What happens when tech transformations lack joined up thinking
Bringing your team on your technology journey
So you know you have a bit of a gap with some of your technical landscape, you’ve researched what you need, got some funding – you just need to implement it right? Not quite, if only it were that simple. This article doesn’t cover how best to implement a new system/tool – that’s one for another day. This focusses more on the key relationships between technology, people and successful technology implementations.
Technology is just part of the equation of successful tech delivery. Forget about the humans and you are likely to arrive at an incorrect solution. The charity sector in particular has broad differences in the technical skills and technical willingness in its workforce. Layer in the use of volunteers that float in and out of your organisation and you have probably one of the most diverse groups of people all trying to use the same systems in the same way. Layer over again the fact that most of these people do not work full time hours and you can soon start to see how complex it is to introduce new tooling and ways of working into an organisation and ensure they are embedded into the fabric of how you work.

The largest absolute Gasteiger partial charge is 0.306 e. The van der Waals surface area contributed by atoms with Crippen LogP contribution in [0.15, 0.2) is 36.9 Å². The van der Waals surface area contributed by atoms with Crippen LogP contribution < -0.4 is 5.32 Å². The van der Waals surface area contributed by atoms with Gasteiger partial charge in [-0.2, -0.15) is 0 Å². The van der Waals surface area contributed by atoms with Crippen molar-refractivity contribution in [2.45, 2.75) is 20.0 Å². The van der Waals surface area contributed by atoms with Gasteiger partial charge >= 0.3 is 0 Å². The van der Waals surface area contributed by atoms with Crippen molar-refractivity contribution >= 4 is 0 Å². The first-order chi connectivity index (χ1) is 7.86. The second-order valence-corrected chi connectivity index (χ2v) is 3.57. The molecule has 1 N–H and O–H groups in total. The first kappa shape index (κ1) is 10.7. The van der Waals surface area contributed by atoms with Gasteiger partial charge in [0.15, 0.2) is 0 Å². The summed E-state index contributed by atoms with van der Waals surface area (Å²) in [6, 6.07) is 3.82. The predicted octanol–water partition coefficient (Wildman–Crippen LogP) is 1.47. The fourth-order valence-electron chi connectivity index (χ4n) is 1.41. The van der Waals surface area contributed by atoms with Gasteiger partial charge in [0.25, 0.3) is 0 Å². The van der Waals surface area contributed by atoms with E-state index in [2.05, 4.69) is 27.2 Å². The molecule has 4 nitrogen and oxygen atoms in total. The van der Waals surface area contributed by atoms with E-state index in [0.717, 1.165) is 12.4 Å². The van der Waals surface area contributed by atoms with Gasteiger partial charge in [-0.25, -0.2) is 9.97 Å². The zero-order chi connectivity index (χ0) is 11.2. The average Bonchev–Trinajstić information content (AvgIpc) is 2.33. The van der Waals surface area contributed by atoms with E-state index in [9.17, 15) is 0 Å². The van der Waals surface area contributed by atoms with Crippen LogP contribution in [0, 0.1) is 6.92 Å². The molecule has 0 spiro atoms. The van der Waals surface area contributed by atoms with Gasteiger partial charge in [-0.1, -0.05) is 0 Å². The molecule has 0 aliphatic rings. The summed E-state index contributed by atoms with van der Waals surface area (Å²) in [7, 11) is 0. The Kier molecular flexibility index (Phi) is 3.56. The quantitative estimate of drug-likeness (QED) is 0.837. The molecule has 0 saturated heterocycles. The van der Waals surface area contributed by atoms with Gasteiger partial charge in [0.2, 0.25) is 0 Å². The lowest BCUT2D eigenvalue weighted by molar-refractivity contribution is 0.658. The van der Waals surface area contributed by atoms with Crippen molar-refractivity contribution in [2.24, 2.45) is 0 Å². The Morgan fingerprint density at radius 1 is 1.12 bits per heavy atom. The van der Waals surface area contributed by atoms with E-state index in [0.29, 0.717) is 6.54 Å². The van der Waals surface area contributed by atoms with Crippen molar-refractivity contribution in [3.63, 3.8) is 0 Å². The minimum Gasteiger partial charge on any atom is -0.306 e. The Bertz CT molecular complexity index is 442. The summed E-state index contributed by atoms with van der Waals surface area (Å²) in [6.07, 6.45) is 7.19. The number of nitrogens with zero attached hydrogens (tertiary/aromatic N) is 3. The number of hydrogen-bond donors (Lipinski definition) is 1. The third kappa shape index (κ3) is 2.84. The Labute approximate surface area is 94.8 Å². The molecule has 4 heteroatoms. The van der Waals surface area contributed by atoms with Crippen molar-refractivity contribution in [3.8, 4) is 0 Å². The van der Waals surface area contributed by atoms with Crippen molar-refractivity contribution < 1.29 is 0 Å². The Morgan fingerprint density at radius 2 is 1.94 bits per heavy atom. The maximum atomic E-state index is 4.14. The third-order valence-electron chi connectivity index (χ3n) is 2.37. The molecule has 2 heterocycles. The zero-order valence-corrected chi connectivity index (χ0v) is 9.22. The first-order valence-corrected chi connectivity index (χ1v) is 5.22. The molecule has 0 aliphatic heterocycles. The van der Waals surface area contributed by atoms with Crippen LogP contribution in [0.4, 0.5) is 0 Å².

The tools that charities use serve a few main purposes
- Simplify and make processes more patternable
- Collect information and data in way that it can be used to gather intelligence on how you work and who you work with
- Provide a secure way to hold information
Why is this relevant in the context of this article? Because, if you can’t ensure your team is engaged, trained and championing the systems you use they will likely not use them in the way you intended and that’s when we start to see
- Divergent processes in teams
- Inconsistent data collection
- Data loss (through not using systems as designed, or at all!)
- Frustration, irritation and silos (and declarations that “things” don’t work as they should)